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Pope Francis continues his first-ever trip to the United States by heading to Capitol Hill today to become the first pope ever to address Congress. He spoke at the White House Wednesday about immigration, poverty and climate change.
Pope Francis: “It seems clear to me also that climate change is a problem which can no longer be left to a future generation. When it comes to the care of our 'common home,' we are living at a critical moment of history.”
On Wednesday, Pope Francis also canonized the 18th-century Spanish missionary Junípero Serra. The move has drawn strong protest from many indigenous groups. Serra founded nine of the 21 missions in California. Hundreds of thousands of people died after the missionaries arrived.
Seven activists have been arrested in a civil disobedience in Washington, D.C., to call for the pope to recognize the rights of women to be ordained. We’ll be joined later in the broadcast by one of the four female priests who was arrested Wednesday during the protest.
Meanwhile, a video of a little girl delivering a letter to Pope Francis during his papal procession down Constitution Avenue in Washington, D.C., has gone viral. Five-year-old Sophie Cruz is a U.S.-born citizen whose parents are undocumented immigrants from Mexico. She slipped past the barricades Wednesday and delivered a written plea to the pope asking him to help keep her family together. She later read the letter to The Guardian.
Sophie Cruz: “I am an American citizen with Mexican roots. I live in Los Angeles, California, in the heart of agriculture. My parents are immigrants from Oaxaca, Mexico. Pope Francis, I want to tell you that my heart is sad, and I would like to ask you to speak with the president and the Congress in legalizing my parents, because every day I am scared that one day they will take them away from me.”
We’ll have more on Pope Francis’ historic six-day visit after headlines with the granddaughter of Catholic Worker founder Dorothy Day and Maryknoll publisher Robert Ellsberg.
The chief executive of Volkswagen, Martin Winterkorn, has resigned amid the growing emissions cheating scandal. His resignation comes as Germany’s transport minister says Volkswagen has admitted using the same fake emissions test in Europe as it used to falsify results in the United States. The Justice Department is reportedly conducting a criminal investigation into the reports Volkswagen illegally installed devices in certain diesel cars in a deliberate bid to avoid EPA emissions rules. Congress says it will also conduct hearings into the matter.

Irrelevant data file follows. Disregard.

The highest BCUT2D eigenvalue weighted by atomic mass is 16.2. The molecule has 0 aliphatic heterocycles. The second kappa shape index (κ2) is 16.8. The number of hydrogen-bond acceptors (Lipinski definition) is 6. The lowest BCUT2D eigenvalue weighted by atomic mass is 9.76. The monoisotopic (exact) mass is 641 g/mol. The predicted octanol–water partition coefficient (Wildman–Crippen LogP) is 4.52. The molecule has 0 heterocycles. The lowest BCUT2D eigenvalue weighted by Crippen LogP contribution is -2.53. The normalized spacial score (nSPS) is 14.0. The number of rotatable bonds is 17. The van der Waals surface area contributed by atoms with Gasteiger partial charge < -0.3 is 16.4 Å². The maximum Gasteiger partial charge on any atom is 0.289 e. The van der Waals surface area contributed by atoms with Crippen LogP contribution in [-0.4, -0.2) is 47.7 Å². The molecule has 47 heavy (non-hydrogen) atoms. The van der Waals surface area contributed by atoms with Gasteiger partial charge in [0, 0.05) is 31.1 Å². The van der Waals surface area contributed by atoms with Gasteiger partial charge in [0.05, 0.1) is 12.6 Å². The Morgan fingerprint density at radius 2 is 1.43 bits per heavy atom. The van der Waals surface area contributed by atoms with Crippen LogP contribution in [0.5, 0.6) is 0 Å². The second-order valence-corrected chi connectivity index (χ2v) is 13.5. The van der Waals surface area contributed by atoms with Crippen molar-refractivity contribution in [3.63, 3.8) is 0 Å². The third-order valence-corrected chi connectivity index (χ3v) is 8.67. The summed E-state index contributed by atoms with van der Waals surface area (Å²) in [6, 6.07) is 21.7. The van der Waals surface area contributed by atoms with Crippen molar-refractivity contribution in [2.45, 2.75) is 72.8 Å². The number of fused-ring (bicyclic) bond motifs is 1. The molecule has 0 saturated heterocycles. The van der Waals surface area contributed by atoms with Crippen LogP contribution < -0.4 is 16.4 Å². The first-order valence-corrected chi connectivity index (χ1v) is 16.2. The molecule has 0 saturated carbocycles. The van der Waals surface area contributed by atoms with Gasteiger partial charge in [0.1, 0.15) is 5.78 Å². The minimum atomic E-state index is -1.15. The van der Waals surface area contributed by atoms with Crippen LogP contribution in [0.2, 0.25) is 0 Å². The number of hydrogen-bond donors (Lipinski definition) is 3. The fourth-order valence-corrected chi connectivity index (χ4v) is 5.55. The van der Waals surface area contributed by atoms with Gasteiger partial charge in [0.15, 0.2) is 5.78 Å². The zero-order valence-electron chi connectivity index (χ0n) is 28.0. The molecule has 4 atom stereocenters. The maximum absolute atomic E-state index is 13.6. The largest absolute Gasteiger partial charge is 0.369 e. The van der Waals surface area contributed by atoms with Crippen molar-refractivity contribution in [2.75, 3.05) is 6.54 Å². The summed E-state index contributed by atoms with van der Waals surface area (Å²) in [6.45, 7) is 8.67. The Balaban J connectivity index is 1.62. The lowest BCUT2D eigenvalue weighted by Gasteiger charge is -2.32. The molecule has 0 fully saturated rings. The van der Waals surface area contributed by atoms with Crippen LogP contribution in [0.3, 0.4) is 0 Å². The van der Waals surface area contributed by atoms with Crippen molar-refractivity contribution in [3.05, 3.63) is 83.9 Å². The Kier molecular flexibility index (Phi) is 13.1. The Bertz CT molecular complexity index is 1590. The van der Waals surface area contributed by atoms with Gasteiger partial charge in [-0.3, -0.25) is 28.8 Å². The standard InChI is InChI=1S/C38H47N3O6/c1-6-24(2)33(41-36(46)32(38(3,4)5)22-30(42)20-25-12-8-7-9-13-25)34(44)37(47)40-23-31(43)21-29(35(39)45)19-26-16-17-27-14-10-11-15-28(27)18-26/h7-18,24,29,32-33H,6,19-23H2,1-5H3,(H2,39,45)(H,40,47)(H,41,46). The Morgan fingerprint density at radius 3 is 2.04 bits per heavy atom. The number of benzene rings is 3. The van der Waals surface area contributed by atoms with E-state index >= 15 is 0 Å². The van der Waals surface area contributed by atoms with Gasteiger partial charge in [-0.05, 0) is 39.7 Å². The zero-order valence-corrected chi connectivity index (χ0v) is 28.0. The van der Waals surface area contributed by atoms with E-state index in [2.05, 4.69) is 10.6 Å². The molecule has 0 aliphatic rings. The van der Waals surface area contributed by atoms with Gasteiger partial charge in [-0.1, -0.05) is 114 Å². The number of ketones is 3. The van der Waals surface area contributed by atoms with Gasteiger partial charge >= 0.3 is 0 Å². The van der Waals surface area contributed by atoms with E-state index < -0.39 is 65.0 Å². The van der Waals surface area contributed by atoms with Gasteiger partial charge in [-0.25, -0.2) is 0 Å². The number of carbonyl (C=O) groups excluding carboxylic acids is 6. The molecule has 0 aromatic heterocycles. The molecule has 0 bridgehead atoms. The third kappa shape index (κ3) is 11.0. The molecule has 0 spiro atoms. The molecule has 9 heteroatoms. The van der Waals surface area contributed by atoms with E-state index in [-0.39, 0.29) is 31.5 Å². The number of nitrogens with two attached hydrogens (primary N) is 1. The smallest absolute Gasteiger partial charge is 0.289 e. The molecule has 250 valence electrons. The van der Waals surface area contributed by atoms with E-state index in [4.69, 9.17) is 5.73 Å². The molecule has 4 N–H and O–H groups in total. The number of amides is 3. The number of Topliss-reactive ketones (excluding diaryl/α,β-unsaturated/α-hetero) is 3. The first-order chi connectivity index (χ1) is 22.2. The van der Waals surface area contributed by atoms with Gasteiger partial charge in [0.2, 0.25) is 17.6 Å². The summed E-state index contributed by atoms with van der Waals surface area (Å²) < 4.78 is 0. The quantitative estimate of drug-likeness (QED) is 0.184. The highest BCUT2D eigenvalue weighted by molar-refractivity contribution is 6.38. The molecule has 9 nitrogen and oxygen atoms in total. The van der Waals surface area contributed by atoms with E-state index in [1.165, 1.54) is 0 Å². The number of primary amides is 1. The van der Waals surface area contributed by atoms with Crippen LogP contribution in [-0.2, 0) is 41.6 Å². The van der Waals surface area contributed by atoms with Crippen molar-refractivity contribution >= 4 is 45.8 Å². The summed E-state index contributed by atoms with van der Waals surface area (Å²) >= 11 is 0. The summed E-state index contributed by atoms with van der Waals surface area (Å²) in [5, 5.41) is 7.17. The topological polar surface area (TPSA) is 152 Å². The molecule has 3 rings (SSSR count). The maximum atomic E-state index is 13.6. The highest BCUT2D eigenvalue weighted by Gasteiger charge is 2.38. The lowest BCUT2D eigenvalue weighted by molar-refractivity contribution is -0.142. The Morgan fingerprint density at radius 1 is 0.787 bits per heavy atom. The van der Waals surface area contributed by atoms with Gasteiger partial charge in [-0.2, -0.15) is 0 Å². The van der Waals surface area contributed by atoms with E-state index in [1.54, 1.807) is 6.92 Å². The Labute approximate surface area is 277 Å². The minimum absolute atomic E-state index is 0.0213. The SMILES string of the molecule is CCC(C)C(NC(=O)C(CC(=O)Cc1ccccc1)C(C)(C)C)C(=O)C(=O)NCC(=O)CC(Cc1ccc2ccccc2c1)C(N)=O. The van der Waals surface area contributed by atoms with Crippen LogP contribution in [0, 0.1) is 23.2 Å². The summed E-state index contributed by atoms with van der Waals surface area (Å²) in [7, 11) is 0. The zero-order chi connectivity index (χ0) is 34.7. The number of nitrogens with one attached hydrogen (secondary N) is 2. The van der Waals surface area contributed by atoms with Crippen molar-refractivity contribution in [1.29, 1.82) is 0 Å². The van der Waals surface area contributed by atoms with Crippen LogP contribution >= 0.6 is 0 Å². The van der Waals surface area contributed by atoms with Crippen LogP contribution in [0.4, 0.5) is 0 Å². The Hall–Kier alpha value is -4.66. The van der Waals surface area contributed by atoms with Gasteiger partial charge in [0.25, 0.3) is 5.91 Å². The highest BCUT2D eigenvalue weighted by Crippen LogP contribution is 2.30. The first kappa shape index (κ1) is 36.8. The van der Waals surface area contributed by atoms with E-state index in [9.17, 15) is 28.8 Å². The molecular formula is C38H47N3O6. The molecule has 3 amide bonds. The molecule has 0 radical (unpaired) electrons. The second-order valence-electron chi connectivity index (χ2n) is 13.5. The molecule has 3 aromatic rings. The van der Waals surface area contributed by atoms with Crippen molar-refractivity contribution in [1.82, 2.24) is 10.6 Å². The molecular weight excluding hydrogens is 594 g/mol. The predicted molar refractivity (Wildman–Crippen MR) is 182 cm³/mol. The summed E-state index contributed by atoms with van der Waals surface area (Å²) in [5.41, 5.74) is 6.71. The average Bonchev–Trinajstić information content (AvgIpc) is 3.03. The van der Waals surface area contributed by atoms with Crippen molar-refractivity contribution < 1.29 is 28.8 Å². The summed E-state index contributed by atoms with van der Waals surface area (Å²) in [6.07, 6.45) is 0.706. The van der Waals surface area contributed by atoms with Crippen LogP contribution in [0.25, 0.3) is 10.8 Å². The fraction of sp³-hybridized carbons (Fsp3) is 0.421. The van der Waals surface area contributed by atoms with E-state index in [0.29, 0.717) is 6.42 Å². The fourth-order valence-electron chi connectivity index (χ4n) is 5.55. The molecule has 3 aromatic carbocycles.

Chinese President Xi Jinping is arriving in Washington today ahead of Friday’s meeting with President Obama. His arrival comes as the U.S. Office of Personnel Management has announced that hackers stole the fingerprints of 5.6 million federal employees, far more than previously thought. U.S. intelligence officials have blamed the attack on Chinese hackers. Earlier this week, President Xi Jinping met with technology executives in Seattle, including Amazon founder Jeff Bezos and Apple CEO Tim Cook.
Democratic presidential candidate Hillary Clinton is facing a new round of scrutiny over her use of a personal email server while she was secretary of state. FBI investigators say they have recovered a slew of emails that had been deleted from her account. Anonymous officials told Bloomberg News the recovered emails are both personal and work-related. Hillary Clinton has apologized for using the private server.
In Saudi Arabia, officials say at least 700 people have died in a stampede near Mecca on the first day of Eid al-Adha, as millions of people were making their pilgrimage to the holy city for the holiday. The stampede occurred during the ritual known as the “stoning of the devil” in a tent city about two miles outside Mecca.
The U.S. State Department says it welcomes the announcement that Saudi Arabia will head a U.N. Human Rights Council panel. The news comes amid a growing international outcry over the scheduled beheading and crucifixion of Ali Mohammed al-Nimr, who was arrested at the age of 17 and convicted of encouraging pro-democracy protests in 2012 during the Arab Spring. Al-Nimr is the nephew of a prominent cleric, Sheikh Nimr Baqir al-Nimr, who has also received a death sentence following pro-democracy protests. U.S. State Department spokesperson Mark Toner was questioned about al-Nimr Tuesday.
Reporter: “Yesterday Saudi Arabia was named to head the Human Rights Council, and today I think they announced that they are about to behead a 21-year-old Shia activist named Mohammed al-Nimr. Are you aware of that?”
Mark Toner: “I’m not aware of the — of the trial that you — or the verdict, death sentence.”
Reporter: “Well, apparently, he was arrested when was 17 years old and kept in juvenile detention, then moved on. And now he’s been scheduled to be executed.”